This is to say that a community’s ordinances (typically the zoning ordinance) need to be updated to implement it.

In addition, the power for local governments to plan is derived from state planning (which enables legislation).

However, local governments in most states are not required by law to engage in comprehensive planning.

10. How is a comprehensive plan implemented?

For a comprehensive plan to be valuable, it must be implemented.

To make a plan “implementable,” it should be rooted in implementation mechanisms that allow the plan to be translated into action.

Action-oriented implementation tools include regulatory updates, capital improvements, operational changes, future studies, and policies.

Some of the most important procedures that you can have when implementing a comprehensive plan involve implementation.

You should have a mechanism for decision-making, which helps to guide principles, goals, objectives, and element-based policies during rezoning and development-related processes.

You should also have annual progress reports and updates to ensure you’re on the right track as the municipality develops.

Finally, you should have implementation accountability.

Accountability is crucial because otherwise nothing will get done.

For this reason, many jurisdictions have a city manager (or assistant city manager) or planning director who is designated as the implementation manager.

This ensures that nothing slips through the cracks as you begin to make progress.

11. What is a comprehensive plan NOT?

A comprehensive plan can sometimes be misconstrued for several other things that relate to city planning or regulation.

Here’s what a comprehensive plan is not…

bulletMunicipal zoning ordinance

bulletAny other ordinance that regulates the use of land

bulletA rigid and unchanging plan concerning land use, growth, and development

bulletThe final answer to the problems of the future

Rather, a comprehensive plan IS

bulletBased upon present knowledge and goals

bulletFlexible and able to be changed when needed

bulletA basis for making rational decisions (but does not replace the decision-making process)

bulletA guide that can aid communities in implementing a sound growth-management and growth-inducing program

bulletA component of the ongoing planning process

12. What are some tips for a successful plan?

How can you be sure your community’s comprehensive plan will be successful?

You want to make sure that you’re using the public’s resources wisely and that you’re creating a useful guide for future development.

Here are our top tips for doing so.

bulletCreate a shared vision

As noted above, comprehensive plans work best when the entire community feels as though they have ownership of it.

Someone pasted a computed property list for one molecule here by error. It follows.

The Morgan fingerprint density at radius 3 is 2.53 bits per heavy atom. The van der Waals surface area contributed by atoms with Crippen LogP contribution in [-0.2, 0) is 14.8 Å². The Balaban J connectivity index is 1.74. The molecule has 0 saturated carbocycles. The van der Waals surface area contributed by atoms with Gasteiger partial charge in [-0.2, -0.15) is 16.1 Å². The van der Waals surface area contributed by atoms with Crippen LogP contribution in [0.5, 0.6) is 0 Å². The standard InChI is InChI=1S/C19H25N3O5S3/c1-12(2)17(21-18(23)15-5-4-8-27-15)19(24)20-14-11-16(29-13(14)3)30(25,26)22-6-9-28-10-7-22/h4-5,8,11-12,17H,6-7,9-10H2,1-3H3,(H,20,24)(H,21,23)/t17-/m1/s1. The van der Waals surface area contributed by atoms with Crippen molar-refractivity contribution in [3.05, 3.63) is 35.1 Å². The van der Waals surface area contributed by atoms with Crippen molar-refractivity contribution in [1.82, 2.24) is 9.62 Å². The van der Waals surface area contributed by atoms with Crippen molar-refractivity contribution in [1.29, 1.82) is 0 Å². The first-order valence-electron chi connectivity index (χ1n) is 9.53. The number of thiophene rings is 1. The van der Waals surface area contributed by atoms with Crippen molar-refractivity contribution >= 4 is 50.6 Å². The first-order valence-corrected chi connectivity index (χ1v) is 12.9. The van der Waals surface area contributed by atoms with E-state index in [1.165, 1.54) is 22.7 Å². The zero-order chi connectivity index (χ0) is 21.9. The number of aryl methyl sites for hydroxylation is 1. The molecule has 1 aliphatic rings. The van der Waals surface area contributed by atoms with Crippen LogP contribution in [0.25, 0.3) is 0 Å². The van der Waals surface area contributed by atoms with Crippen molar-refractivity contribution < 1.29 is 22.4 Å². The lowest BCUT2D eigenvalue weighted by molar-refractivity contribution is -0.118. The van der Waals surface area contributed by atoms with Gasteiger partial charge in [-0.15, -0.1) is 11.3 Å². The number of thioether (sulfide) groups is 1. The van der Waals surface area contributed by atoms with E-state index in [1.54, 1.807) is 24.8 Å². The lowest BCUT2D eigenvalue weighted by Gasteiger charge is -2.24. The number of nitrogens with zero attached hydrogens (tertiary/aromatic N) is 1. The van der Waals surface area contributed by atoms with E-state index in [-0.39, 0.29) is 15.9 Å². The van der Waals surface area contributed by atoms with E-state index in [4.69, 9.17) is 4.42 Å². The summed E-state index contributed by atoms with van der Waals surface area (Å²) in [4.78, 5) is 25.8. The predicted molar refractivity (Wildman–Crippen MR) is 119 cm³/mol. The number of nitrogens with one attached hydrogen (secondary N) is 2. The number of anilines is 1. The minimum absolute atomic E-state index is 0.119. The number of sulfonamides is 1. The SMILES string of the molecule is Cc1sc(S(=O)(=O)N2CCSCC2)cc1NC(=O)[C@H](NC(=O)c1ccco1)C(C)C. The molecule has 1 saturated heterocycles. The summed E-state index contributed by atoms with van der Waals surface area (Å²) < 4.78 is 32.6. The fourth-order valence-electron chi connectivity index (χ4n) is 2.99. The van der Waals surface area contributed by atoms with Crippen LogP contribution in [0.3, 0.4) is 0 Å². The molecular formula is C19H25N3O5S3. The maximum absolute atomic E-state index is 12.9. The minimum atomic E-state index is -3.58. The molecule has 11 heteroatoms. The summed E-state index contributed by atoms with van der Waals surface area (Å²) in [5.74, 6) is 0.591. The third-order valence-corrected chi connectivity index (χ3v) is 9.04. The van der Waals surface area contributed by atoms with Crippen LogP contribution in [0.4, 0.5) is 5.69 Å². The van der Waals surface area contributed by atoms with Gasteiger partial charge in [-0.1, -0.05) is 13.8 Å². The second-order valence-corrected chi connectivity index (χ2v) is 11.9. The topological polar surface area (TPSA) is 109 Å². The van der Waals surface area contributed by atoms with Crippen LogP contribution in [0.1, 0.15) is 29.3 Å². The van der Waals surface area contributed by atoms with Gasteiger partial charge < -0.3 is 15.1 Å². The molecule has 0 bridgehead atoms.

While you’re creating it, make sure you engage all segments of the community.

You should focus on the broad issues to determine what the community values most and build your plans for the future using that knowledge.

bulletConsider relevant facts

One of the first steps to creating a successful plan is collecting data.

This data should lead your planning process.

You should also take a look at any other policies or strategies in place.

What you know about the existing conditions and trends can help you make reasonable assumptions about future outcomes.

bulletBe realistic

Always be realistic in your planning.

A successful plan is one borne out of realism — not optimism.

Your plan should accurately and realistically reflect the development options that are available to the community.

bulletBe actionable

Your plan should tell you how to take action.

Discuss the who, what, where, when, and why questions.

Make sure that someone could look at your plan and immediately know the next steps.

bulletPrioritize the actions appropriately

You have to start somewhere.

Even if you have a list of 10 things you’d like to achieve, make sure you prioritize because resources rarely allow you to do everything all at once.

bulletGet decision-makers on board

If possible, involve elected officials early in the process.

They’re the individuals who have the power to allocated resources and make the plan happen.

When you get them on board early on, you’ll have a much easier time gaining support.

Final thoughts

Comprehensive planning is an essential part of making sure our cities are successful.

Hopefully, this guide has prepared you to not only create a comprehensive plan for your city or town but to implement it effectively.

You don’t want it to sit up on a shelf and never be put to good use!

More importantly, if you are a land investor or developer, you can leverage a comprehensive plan to buy land in the path of growth.

For more information on buying, selling, or investing in vacant land, check out our other resources below.

We’re here to help throughout the entire land buying and selling process!

Would you like to receive weekly emails with our latest blog/properties?

Subscribe Now

Erika Gokce Capital

Disclaimer: we are not lawyers, accountants or financial advisors and the information in this article is for informational purposes only. This article is based on our own research and experience and we do our best to keep it accurate and up-to-date, but it may contain errors. Please be sure to consult a legal or financial professional before making any investment decisions.


Leave a Comment